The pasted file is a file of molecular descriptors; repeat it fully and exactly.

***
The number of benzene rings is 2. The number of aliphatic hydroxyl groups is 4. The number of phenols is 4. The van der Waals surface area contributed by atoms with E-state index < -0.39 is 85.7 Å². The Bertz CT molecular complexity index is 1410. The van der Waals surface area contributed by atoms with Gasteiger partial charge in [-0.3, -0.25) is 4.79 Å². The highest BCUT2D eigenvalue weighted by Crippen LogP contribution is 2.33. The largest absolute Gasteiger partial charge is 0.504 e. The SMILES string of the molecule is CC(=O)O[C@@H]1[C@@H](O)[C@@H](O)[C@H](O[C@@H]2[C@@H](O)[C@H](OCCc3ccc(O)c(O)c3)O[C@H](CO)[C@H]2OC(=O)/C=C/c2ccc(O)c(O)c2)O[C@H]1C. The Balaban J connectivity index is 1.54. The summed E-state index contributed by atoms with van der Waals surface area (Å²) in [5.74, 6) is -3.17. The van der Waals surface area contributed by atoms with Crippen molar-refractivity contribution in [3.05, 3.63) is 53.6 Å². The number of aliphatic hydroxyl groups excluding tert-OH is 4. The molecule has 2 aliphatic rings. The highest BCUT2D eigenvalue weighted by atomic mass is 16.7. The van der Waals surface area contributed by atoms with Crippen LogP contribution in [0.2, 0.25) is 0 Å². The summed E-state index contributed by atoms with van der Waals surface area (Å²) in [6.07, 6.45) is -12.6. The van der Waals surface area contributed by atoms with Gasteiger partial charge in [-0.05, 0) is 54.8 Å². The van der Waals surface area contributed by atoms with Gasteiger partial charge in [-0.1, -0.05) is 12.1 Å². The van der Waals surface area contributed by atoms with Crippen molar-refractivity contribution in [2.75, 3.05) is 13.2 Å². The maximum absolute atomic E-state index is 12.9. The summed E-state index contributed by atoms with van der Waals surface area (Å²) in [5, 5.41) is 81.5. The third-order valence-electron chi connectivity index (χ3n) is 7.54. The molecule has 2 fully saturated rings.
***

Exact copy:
The number of benzene rings is 2. The number of aliphatic hydroxyl groups is 4. The number of phenols is 4. The van der Waals surface area contributed by atoms with E-state index < -0.39 is 85.7 Å². The Bertz CT molecular complexity index is 1410. The van der Waals surface area contributed by atoms with Gasteiger partial charge in [-0.3, -0.25) is 4.79 Å². The highest BCUT2D eigenvalue weighted by Crippen LogP contribution is 2.33. The largest absolute Gasteiger partial charge is 0.504 e. The SMILES string of the molecule is CC(=O)O[C@@H]1[C@@H](O)[C@@H](O)[C@H](O[C@@H]2[C@@H](O)[C@H](OCCc3ccc(O)c(O)c3)O[C@H](CO)[C@H]2OC(=O)/C=C/c2ccc(O)c(O)c2)O[C@H]1C. The Balaban J connectivity index is 1.54. The summed E-state index contributed by atoms with van der Waals surface area (Å²) in [5.74, 6) is -3.17. The van der Waals surface area contributed by atoms with Crippen molar-refractivity contribution in [3.05, 3.63) is 53.6 Å². The number of aliphatic hydroxyl groups excluding tert-OH is 4. The molecule has 2 aliphatic rings. The highest BCUT2D eigenvalue weighted by atomic mass is 16.7. The van der Waals surface area contributed by atoms with Crippen LogP contribution in [0.2, 0.25) is 0 Å². The summed E-state index contributed by atoms with van der Waals surface area (Å²) in [6.07, 6.45) is -12.6. The van der Waals surface area contributed by atoms with Gasteiger partial charge in [-0.05, 0) is 54.8 Å². The van der Waals surface area contributed by atoms with Gasteiger partial charge in [-0.1, -0.05) is 12.1 Å². The van der Waals surface area contributed by atoms with Crippen molar-refractivity contribution in [2.75, 3.05) is 13.2 Å². The maximum absolute atomic E-state index is 12.9. The summed E-state index contributed by atoms with van der Waals surface area (Å²) in [5, 5.41) is 81.5. The third-order valence-electron chi connectivity index (χ3n) is 7.54. The molecule has 2 fully saturated rings.